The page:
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Archive for Wednesday, March 17, 2004

Haskell to loan statue for Smithsonian exhibit

March 17, 2004

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A sculpture from Haskell Indian Nations University is being sent to Washington, D.C., as part of opening events for the Smithsonian Institution's new National Museum of the American Indian.

"Haskell is honored to be a part of the museum's grand opening," said university spokeswoman Lori Tapahonso.

Plans call for a Smithsonian-hired crew to pick up "Comrade in Mourning," a two-ton marble sculpture by Allan Houser, this summer. It will remain on exhibit for a year.

"This is an extremely important piece," said Truman Lowe, curator of contemporary art at the National Museum of the American Indian. "Allan Houser was a very prominent Indian artist who has had a tremendous influence on succeeding generations of native artists."

The museum's grand opening is set for Sept. 21 in Washington.

For its inaugural exhibit, the museum's contemporary arts section will feature 160 works by Houser and George Morrison, also a sculptor.

Haskell Alumni Assn. in 1947 commissioned Houser, a Chiricahua Apache, to do a sculpture in honor of Haskell students killed during World War II.

Completed a year later, the statute became a fixture on the Haskell campus. It's now in the lobby of the university auditorium.

"As far as anyone knows, it's never been outside the confines of the college," Lowe said. "So this is its first trip outside the vicinity. Not many people have seen it."

Lori Tapahonso, a spokeswoman at Haskell Indian Nations University,
talks with students about "Comrade in Mourning," a two-ton marble
sculpture by Allan Houser. The Haskell-commissioned sculpture,
created in the 1940s and on display in the university's auditorium,
will be part of the opening exhibit at the new National Museum of
the American Indian in Washington, D.C.

Lori Tapahonso, a spokeswoman at Haskell Indian Nations University, talks with students about "Comrade in Mourning," a two-ton marble sculpture by Allan Houser. The Haskell-commissioned sculpture, created in the 1940s and on display in the university's auditorium, will be part of the opening exhibit at the new National Museum of the American Indian in Washington, D.C.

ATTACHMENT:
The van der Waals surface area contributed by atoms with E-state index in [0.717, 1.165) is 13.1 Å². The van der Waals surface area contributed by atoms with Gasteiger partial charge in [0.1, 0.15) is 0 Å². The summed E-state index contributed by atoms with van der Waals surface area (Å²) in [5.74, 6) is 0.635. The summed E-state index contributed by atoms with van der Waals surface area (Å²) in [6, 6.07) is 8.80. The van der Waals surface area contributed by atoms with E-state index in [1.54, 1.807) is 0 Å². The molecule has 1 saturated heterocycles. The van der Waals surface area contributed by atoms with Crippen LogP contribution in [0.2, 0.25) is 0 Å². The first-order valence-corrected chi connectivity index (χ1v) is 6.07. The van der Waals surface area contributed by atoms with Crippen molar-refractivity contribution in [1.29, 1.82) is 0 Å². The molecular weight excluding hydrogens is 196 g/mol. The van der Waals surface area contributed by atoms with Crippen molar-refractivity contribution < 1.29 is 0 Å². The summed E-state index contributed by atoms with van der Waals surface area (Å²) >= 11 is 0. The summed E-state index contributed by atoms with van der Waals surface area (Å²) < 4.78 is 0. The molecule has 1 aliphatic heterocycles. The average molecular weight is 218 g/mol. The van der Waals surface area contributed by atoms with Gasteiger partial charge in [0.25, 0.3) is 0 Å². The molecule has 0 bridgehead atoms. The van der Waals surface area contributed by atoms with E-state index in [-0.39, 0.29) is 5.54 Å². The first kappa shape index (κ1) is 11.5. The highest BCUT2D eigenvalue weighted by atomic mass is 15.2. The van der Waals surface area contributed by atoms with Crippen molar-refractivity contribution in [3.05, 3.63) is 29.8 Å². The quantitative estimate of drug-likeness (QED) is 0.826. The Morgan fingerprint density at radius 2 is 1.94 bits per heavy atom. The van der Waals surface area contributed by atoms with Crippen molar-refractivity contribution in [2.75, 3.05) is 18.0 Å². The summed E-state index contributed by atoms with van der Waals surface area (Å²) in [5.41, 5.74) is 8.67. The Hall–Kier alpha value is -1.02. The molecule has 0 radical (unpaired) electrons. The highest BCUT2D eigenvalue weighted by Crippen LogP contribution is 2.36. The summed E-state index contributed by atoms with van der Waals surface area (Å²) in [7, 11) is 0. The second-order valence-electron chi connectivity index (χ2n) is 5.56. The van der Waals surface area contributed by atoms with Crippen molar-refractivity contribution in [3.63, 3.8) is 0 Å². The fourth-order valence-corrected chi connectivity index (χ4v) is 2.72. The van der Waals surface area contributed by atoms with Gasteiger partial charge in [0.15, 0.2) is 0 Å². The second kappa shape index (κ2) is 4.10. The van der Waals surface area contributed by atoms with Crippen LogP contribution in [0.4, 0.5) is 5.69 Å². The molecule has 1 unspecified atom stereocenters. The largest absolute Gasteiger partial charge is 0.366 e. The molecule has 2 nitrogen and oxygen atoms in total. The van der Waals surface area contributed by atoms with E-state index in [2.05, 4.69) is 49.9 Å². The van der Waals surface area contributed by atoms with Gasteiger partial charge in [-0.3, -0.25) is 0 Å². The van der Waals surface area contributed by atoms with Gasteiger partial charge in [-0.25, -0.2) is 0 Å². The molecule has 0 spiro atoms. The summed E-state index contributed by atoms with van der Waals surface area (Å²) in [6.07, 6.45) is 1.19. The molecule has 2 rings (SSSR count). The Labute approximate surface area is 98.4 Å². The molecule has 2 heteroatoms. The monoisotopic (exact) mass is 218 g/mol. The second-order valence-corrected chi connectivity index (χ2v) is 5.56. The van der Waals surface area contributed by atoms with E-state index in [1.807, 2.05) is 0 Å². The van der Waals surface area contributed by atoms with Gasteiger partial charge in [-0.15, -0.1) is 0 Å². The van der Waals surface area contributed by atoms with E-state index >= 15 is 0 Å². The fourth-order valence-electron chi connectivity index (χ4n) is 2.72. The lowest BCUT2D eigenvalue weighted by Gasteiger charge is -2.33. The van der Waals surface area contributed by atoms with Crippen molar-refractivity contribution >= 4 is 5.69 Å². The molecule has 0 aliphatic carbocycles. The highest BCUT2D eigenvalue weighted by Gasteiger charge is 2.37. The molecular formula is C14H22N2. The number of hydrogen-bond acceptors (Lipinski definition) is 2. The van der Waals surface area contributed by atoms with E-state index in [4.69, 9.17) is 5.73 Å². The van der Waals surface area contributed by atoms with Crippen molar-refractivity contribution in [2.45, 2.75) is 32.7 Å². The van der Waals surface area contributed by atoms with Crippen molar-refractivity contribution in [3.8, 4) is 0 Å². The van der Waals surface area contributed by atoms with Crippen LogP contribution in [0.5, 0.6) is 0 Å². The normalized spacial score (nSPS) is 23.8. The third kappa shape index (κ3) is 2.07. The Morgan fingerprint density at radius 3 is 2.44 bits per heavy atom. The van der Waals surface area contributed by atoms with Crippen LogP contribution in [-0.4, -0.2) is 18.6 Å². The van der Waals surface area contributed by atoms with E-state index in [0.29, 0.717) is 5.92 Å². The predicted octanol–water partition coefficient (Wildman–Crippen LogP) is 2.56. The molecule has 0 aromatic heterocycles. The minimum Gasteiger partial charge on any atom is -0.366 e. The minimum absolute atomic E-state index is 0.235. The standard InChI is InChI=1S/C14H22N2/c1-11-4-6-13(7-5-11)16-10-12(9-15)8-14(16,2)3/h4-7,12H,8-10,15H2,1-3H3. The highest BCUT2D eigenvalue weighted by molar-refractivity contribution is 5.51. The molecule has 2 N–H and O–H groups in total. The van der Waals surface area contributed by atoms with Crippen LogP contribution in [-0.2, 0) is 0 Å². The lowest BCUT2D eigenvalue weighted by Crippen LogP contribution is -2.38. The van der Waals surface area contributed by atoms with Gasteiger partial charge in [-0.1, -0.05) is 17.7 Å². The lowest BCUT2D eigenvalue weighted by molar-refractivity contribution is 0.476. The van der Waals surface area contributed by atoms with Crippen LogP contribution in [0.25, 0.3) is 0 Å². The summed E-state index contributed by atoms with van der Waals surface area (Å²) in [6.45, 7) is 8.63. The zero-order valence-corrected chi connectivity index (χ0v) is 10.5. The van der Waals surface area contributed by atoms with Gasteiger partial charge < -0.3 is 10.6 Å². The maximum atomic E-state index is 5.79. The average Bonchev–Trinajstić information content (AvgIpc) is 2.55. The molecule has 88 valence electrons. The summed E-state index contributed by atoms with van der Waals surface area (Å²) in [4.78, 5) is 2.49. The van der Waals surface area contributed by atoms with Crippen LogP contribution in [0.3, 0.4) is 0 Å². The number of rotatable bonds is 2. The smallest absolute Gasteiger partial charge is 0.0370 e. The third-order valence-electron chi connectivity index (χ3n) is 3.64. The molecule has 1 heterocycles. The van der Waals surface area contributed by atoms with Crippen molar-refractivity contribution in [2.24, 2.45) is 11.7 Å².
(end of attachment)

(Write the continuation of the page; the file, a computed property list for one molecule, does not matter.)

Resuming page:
The statute depicts an American Indian man standing erect, his eyes focused straight ahead. A plain shawl covers all but his neck and face. An upside-down feathered headdress lies at his feet.

The sculpture is about 6 feet tall, atop a 3-foot concrete base.

"We don't know how they're going to get it out of here," Tapahonso said. "But they're sure they can do it. Still, it's huge."

Tapahonso said Haskell would try to include a viewing of the sculpture in Lawrence's Downtown Friday Gallery Art Walk set for April 23.

"We want people to be able to see it," she said.

Houser attended Santa Fe Indian School in the late 1930s, becoming well-known for his paintings and murals. He died in 1994.

"'Comrade in Mourning' was his first large-scale public sculpture," Lowe said. "It truly established him as a sculptor of national prominence; prior to that he was primarily a painter."

Houser's parents were among the Chiricahua Apache held as prisoners of war for 27 years on reservations in Florida and Oklahoma. While captive, his father was an interpreter for Geronimo.

Houser, who did not attend Haskell, was awarded the National Medal of Arts in 1992 by President George H.W. Bush.

A professional conservator from the Nelson-Atkins Museum of Art in Kansas City, Mo. will clean the statue in the next few weeks.

"It should be pure white," said Lowe, a member of the Wisconsin-based Ho-Chunk tribe who taught sculpture at Emporia State University from 1972-74.

The National Museum of the American Indian's collection includes 4 million cataloged items: ceramics, masks, dolls, carvings, textiles, featherwork, beadwork and jewelry.

Officials expect more than 4 million visitors in the museum's first year.

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